(SCENE.--The editorial office of the "People's Messenger." The
entrance door is on the left-hand side of the back wall; on the
right-hand side is another door with glass panels through which
the printing room can be seen. Another door in the right-hand
wall. In the middle of the room is a large table covered with
papers, newspapers and books. In the foreground on the left a
window, before which stands a desk and a high stool. There are a
couple of easy chairs by the table, and other chairs standing
along the wall. The room is dingy and uncomfortable; the
furniture is old, the chairs stained and torn. In the printing
room the compositors are seen at work, and a printer is working a
handpress. HOVSTAD is sitting at the desk, writing. BILLING
comes in from the right with DR. STOCKMANN'S manuscript in his
Billing. Well, I must say!
Hovstad (still writing). Have you read it through?
Billing (laying the MS. on the desk). Yes, indeed I have.
Hovstad. Don't you think the Doctor hits them pretty hard?
Billing. Hard? Bless my soul, he's crushing! Every word falls
like--how shall I put it?--like the blow of a sledgehammer.
Hovstad. Yes, but they are not the people to throw up the sponge
at the first blow.
Billing. That is true; and for that reason we must strike blow
upon blow until the whole of this aristocracy tumbles to pieces.
As I sat in there reading this, I almost seemed to see a
revolution in being.
Hovstad (turning round). Hush!--Speak so that Aslaksen cannot
Billing (lowering his voice). Aslaksen is a chicken-hearted chap,
a coward; there is nothing of the man in him. But this time you
will insist on your own way, won't you? You will put the Doctor's
Hovstad. Yes, and if the Mayor doesn't like it--
Billing. That will be the devil of a nuisance.
Hovstad. Well, fortunately we can turn the situation to good
account, whatever happens. If the Mayor will not fall in with the
Doctor's project, he will have all the small tradesmen down on
him--the whole of the Householders' Association and the rest of
them. And if he does fall in with it, he will fall out with the
whole crowd of large shareholders in the Baths, who up to now
have been his most valuable supporters--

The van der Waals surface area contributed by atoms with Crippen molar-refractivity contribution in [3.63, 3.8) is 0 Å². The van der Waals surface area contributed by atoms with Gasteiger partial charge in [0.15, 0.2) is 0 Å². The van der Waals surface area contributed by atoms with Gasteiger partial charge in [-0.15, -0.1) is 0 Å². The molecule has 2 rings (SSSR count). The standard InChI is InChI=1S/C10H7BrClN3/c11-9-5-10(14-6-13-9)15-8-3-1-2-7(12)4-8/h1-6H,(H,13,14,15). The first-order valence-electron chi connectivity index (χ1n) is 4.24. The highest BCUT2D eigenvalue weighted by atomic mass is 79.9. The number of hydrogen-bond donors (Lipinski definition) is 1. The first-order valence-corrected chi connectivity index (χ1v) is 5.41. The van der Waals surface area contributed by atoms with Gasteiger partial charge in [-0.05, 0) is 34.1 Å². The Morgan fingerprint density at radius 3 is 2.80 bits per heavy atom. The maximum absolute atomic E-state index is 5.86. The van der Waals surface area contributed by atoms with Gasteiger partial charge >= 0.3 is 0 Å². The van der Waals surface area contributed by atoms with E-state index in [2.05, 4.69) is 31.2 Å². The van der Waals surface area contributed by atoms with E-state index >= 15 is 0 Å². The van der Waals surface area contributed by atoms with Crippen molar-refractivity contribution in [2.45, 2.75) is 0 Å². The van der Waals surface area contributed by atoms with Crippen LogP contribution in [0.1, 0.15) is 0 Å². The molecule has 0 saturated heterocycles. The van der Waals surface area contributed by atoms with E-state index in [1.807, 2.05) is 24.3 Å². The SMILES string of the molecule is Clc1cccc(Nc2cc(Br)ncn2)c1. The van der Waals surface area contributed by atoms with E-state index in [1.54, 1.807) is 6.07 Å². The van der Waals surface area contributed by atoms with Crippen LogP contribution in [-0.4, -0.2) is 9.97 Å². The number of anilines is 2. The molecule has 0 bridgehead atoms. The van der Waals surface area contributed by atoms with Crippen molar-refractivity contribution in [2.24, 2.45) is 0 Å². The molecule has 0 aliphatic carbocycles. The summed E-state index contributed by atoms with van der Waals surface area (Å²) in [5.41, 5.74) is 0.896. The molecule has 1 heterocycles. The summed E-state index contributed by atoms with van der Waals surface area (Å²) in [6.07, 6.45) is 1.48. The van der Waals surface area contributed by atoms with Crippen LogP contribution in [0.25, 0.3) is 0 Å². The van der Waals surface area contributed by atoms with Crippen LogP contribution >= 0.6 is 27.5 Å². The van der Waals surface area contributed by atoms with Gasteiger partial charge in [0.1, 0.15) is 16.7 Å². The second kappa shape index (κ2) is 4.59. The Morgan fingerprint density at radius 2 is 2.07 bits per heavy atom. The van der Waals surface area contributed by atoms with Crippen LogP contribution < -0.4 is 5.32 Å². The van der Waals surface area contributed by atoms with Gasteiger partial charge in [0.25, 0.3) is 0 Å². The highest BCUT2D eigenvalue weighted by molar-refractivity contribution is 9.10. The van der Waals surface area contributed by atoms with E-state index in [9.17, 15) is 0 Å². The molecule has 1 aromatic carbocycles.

Billing. Yes, because they will certainly have to fork out a
Hovstad. Yes, you may be sure they will. And in this way the ring
will be broken up, you see, and then in every issue of the paper
we will enlighten the public on the Mayor's incapability on one
point and another, and make it clear that all the positions of
trust in the town, the whole control of municipal affairs, ought
to be put in the hands of the Liberals.
Billing. That is perfectly true! I see it coming--I see it
coming; we are on the threshold of a revolution!
(A knock is heard at the door.)
Hovstad. Hush! (Calls out.) Come in! (DR. STOCKMANN comes in by
the street door. HOVSTAD goes to meet him.) Ah, it is you,
Dr. Stockmann. You may set to work and print it, Mr. Hovstad!
Hovstad. Has it come to that, then?
Dr. Stockmann. Yes, print away. Undoubtedly it has come to that.
Now they must take what they get. There is going to be a fight in
the town, Mr. Billing!
Billing. War to the knife, I hope! We will get our knives to
their throats, Doctor!
Dr. Stockmann. This article is only a beginning. I have already
got four or five more sketched out in my head. Where is Aslaksen?
Billing (calls into the printing-room). Aslaksen, just come here
for a minute!
Hovstad. Four or five more articles, did you say? On the same
Dr. Stockmann. No--far from it, my dear fellow. No, they are
about quite another matter. But they all spring from the question
of the water supply and the drainage. One thing leads to another,
you know. It is like beginning to pull down an old house,
Billing. Upon my soul, it's true; you find you are not done till
you have pulled all the old rubbish down.
Aslaksen (coming in). Pulled down? You are not thinking of
pulling down the Baths surely, Doctor?
Hovstad. Far from it, don't be afraid.